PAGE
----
Amber Heard’s request for mistrial denied by judge

According to a court filing released Wednesday, a Virginia judge has rejected Amber Heard’s bid for a new trial stating, “Defendant has neither followed proper procedure nor shown evidence of prejudice.”

Fairfax Circuit Court Judge Penney Azcarate has denied all of Heard’s motions to have the verdict of the defamation trial thrown out and re-tried, that found Heard guilty of defaming her ex-husband Johnny Depp in a 2018 Washington Post op-ed, where she described herself as a victim of domestic violence.

Lawyers representing Heard filed a motion earlier this month claiming that the verdict was not supported by evidence. They alleged that a juror who showed up to jury duty was not the person summoned for the trial. The documents claim that a 77-year-old was summoned for jury duty but a 52-year-old with the same name and address participated in the trial.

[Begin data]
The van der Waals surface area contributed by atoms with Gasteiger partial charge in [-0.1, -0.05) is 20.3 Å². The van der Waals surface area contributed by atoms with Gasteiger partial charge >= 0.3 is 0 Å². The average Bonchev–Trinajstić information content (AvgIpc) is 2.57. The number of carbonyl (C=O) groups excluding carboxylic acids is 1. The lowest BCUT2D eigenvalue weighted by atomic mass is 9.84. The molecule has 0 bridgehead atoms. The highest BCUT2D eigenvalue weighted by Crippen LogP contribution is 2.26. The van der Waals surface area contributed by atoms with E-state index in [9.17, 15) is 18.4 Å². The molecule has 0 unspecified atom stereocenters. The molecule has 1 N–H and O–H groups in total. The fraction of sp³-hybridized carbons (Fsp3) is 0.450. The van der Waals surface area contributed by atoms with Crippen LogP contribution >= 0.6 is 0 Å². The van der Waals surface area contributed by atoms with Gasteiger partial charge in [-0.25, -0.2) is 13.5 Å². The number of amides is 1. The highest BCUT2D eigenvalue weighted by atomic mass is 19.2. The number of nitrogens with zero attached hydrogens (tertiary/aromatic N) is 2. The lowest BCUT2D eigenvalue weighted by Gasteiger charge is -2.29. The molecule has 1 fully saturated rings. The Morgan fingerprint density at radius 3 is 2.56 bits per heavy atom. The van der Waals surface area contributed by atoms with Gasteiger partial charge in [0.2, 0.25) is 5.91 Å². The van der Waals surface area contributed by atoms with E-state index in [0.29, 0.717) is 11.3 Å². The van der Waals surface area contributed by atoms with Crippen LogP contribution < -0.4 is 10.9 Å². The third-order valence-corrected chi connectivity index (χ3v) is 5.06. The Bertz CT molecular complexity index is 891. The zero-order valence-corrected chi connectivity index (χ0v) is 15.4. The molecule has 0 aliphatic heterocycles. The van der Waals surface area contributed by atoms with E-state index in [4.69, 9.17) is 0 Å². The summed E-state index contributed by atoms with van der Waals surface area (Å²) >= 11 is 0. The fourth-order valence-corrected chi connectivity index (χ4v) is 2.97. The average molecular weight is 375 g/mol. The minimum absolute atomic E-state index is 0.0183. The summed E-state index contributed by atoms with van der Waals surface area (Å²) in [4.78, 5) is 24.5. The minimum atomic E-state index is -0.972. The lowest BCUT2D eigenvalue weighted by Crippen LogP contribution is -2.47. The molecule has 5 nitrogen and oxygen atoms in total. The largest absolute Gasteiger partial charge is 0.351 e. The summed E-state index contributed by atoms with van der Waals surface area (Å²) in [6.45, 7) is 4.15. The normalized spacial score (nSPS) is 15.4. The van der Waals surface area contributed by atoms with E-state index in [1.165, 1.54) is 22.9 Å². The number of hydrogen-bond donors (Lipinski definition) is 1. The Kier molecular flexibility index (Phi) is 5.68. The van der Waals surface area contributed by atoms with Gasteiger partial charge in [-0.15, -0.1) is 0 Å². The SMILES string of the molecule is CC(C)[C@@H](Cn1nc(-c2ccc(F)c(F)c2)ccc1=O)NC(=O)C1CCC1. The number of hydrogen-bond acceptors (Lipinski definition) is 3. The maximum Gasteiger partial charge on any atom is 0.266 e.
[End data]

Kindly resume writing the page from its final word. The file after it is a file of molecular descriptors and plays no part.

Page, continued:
In court documents filed in Fairfax, Virginia on Friday, Heard’s lawyers stated that, “Juror No. 15 was not the individual summoned for jury duty on April 11, 2022, and therefore was not part of the jury panel and could not have properly served on the jury at this trial.”

Heard’s lawyers argue that, “When these safeguards are circumvented or not followed, as appears to be the case here, the right to a jury trial and due process are undermined and compromised.” The documents concluded, “Therefore, a mistrial should be declared.”

The judge tossed that claim, writing in her ruling that, “The juror was vetted, sat for the entire jury, deliberated, and reached a verdict.”

In the court documents released on social media, Judge Azcarate wrote that Heard’s legal team “had every opportunity to object” to the issue of Juror 15’s inclusion before or during the 7-week trial and that she saw “no evidence of fraud or wrongdoing.”

“Juror Fifteen was vetted by the Court on the record and met the statutory requirements for service. The parties also questioned the jury panel for a full day and informed the Court that the jury panel was acceptable. Therefore, Due Process was guaranteed and provided to all parties in this litigation,” the judge’s order read.

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